Elon Musk may soon be Twitter's owner, but he still can't tweet whatever he wants.
Musk isn't allowed to post tweets about his Twitter acquisition if they “disparage the company or any of its representatives," according to an SEC filing reported by Bloomberg. Though he's allowed to publicly discuss the deal, he can't paint the company or its leaders in a bad light. It's unclear what the ramifications are for Musk if he decides to tweet critically about Twitter anyway — given he's been doing that for years, and continues to do so this week.
Musk tweeted on Tuesday criticizing Twitter lawyer Vijaya Gadde for blocking a New York Post story about Hunter Biden in 2020, saying "suspending the Twitter account of a major news organization for publishing a truthful story was obviously incredibly inappropriate." Twitter later reversed this decision.
Musk has long been one of Twitter's most vocal critics, bashing the company's content moderation and claiming it limits free speech. Prior to his acquisition of the company, he tweeted that "Twitter serves as the de facto public town square, failing to adhere to free speech principles fundamentally undermines democracy."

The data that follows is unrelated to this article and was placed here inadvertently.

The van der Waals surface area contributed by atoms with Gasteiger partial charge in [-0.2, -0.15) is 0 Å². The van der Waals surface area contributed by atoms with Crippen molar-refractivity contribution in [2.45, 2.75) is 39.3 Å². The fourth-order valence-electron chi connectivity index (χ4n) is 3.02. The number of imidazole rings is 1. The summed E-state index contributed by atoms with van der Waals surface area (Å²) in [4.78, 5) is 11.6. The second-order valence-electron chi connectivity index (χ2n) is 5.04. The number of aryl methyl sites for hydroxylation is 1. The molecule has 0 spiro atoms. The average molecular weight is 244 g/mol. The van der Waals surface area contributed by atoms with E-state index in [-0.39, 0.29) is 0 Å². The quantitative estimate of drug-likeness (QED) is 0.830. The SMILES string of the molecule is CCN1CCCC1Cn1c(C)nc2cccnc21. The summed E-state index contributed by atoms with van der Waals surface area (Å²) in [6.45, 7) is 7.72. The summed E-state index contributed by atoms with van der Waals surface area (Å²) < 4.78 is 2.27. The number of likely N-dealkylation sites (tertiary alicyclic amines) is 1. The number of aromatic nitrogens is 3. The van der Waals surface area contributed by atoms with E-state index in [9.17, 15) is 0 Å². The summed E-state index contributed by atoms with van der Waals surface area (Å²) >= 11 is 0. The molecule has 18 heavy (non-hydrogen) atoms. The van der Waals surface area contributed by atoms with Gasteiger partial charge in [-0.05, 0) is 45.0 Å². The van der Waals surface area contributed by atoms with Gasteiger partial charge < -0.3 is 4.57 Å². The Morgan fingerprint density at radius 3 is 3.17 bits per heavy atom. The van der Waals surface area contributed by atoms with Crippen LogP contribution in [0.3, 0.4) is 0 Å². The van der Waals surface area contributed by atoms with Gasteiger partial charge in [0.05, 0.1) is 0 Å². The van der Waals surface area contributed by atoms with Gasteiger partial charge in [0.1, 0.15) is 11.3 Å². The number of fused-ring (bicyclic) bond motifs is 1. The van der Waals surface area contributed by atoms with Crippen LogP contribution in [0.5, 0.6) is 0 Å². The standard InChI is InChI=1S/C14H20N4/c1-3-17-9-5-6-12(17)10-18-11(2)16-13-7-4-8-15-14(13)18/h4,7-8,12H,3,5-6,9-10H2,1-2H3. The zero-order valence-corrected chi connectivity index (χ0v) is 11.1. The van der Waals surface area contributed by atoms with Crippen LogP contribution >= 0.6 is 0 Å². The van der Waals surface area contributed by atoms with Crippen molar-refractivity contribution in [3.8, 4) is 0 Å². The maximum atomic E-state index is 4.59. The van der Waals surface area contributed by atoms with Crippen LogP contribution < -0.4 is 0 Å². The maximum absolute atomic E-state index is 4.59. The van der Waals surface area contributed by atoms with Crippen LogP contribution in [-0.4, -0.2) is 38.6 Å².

Not only does Musk have a restrictions on what he can say about Twitter on Twitter, but he also can't seem to shake his Twitter-sitter settlement stemming from his problematic tweets about Tesla, Axios reported. On Wednesday, a federal judge denied Musk's request to drop a 2018 SEC settlement that requires that his tweets be pre-approved. Musk asked that the the consent decree be terminated in March, calling the policy unworkable, according to The Wall Street Journal. The settlement was first put in place in in 2018 over fraud charges when Musk tweeted he could take Tesla private without filing SEC regulatory notices.
"[Musk] cannot now complain that this provision violates his First Amendment rights," U.S. District Judge Lewis Liman said in a written opinion. "Musk's argument that the SEC has used the consent decree to harass him and to launch investigations of his speech is likewise meritless and, in this case, particularly ironic."
Correction: An earlier version of this story misspelled Judge Liman's name. This story was updated on April 27, 2022.